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Gold for oil: A derivative transaction or barter? — Prof. John Gartchie Gatsi

Feature Article Gold for oil: A derivative transaction or barter? — Prof. John Gartchie Gatsi
TUE, 07 FEB 2023 LISTEN

Introduction
Gold for oil presupposes a barter transaction in which commodity exchanges for a commodity with double coincidence of want as the main feature.

Barter and Derivatives
We assume that there is someone “there” interested in our gold so we can exchange the gold for oil. A derivative is a financial transaction in which price is determined today and delivery takes place at a future date. Delivery of underlying assets takes place at maturity. Payments need not to be made today until maturity. Derivative maybe over- the- counter(OTC) or exchange-traded where OTC means tailor made transaction between counter parties with terms agreeable between them and is not done through an organized exchange. Exchange traded means the transaction is done through an exchange with characteristics of standardized contracts reflecting quality, price , date of delivery with a clearinghouse that administers the deal. The nature of the gold for oil policy can only be described as OTC transactions. In any case, the price is predetermined and both short and long position holders lock in the predetermined price. Predetermined price because that is the price to be paid at maturity and upon delivery even if price assumes pendulum shifts. Long position means buyer and short position is a seller in a derivative transaction and there is a zero sum game. Zero sum game because the gain for the short position trader is the loss for long position trader.

Location of the oil doesn’t matter so long as the quality agreed is delivered at the predetermined price. Transaction may be traded multiple times before delivery date in which original contract holder may not necessarily be the one to deliver on the contract. A contract maybe signed between Ghana and a trader in Germany but the oil maybe delivered from a depot in South Korea by the German trader or an American trader who bought the deal from the German trader.

- [ ] We have been talking about derivative involving cash transactions at maturity even in normal commodities exchange this is what happens. Now, when a claim is made to exchange gold for oil it means our cash is gold but the reality is it is difficult to get a trader interested in our gold continuously and we are interested in their oil continuously. Thus if indeed it is a barter transaction, there is a developed international market for gold why would someone be interested in ours outside the international marketplace in a continuous manner. So where is the contract for the barter? How many years does it cover? Which exchange rate has been agreed or predetermined over the contract period? The last time l encountered barter was in a village called “Kamawoli” at the bank of river Oti now in the Oti region where fishermen don’t take cash in exchange for fish unless it is cassava dough or corn far back in 1998. I don’t know the situation today. There is therefore no barter trade where cash is the final consideration.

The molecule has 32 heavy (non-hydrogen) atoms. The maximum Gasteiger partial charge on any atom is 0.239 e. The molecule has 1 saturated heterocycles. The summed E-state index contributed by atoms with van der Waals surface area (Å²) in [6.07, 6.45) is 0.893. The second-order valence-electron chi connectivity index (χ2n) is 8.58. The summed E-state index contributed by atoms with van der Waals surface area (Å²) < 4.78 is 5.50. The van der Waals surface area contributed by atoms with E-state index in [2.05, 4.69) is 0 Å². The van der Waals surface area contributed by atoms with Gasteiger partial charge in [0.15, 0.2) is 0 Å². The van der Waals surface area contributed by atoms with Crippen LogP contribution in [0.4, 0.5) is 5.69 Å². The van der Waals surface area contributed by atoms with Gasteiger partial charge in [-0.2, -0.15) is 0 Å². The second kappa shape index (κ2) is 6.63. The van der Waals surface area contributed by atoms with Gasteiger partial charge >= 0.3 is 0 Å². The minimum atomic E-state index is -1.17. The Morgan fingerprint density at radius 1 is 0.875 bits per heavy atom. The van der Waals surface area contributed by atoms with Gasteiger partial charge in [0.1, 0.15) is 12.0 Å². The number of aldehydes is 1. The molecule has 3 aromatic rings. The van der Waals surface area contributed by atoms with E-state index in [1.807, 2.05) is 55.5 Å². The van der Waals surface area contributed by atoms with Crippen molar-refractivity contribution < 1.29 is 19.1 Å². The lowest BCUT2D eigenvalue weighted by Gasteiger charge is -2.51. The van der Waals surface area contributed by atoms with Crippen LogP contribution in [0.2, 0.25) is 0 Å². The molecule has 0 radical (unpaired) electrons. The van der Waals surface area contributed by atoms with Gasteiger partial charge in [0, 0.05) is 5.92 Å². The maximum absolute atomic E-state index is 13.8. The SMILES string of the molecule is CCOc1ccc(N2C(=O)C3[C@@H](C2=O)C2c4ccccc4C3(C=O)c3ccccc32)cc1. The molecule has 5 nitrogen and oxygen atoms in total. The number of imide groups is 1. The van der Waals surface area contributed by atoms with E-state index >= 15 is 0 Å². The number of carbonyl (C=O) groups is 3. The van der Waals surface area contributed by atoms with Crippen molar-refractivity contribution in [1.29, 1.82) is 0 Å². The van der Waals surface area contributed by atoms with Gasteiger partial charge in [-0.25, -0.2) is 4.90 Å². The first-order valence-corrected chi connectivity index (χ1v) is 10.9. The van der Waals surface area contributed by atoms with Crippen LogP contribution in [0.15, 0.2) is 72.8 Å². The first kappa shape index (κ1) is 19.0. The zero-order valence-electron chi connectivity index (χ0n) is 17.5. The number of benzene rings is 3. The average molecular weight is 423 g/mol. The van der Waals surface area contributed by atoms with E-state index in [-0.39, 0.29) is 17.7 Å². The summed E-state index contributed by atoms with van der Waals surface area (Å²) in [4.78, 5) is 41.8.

Is it a derivative transaction?, what is the predetermined price for the gold and the oil? What is the predetermined exchange rate? What is the commission charge by the intermediary? Who is the intermediary? The truth is, this is not a swap in the proper sense, it is not even a long-term contract. Is it a forward contract? Futures? No it must be traded on an exchange to assume the character of futures. What are we into?

Any arrangements that deliver refined oil without putting pressure on our forex is welcome but what are we doing? Accountability and transparency issues are not clear. This policy was announced last year and one expects it should be captured in 2023 budget meaning it has failed the prudent fiscal test. It is indeed an international agreement under article 181 of the 1992 Constitution which requires parliamentary approval first before execution. Is the contract entered into between Ghana government and the intermediary and the supplier? Or between Bank of Ghana and the foreign parties?

In 2016, Dr. Mark Osei Assibey, the then Finance Committee Chairman of Parliament sent the government to the Supreme Court demanding the interpretation that Kar power deal to help solve “dumsor “ was an international agreement between Kar power and GNPC , EGC under article 181. It is recommended to reduce the talking and seek interpretation from the Supreme Court about the Gold for Oil deal. Anyway when is the next batch of oil coming?

Some are even concerned if we are buying gold from galamsey operators too? How do we distinguish between gold produced by licensed producers from galamsey operators? How much gold did we sell to purchase the oil?

Clarity is needed about the gold for oil project. By now those who claim is an international agreement should be heading to the Supreme Court

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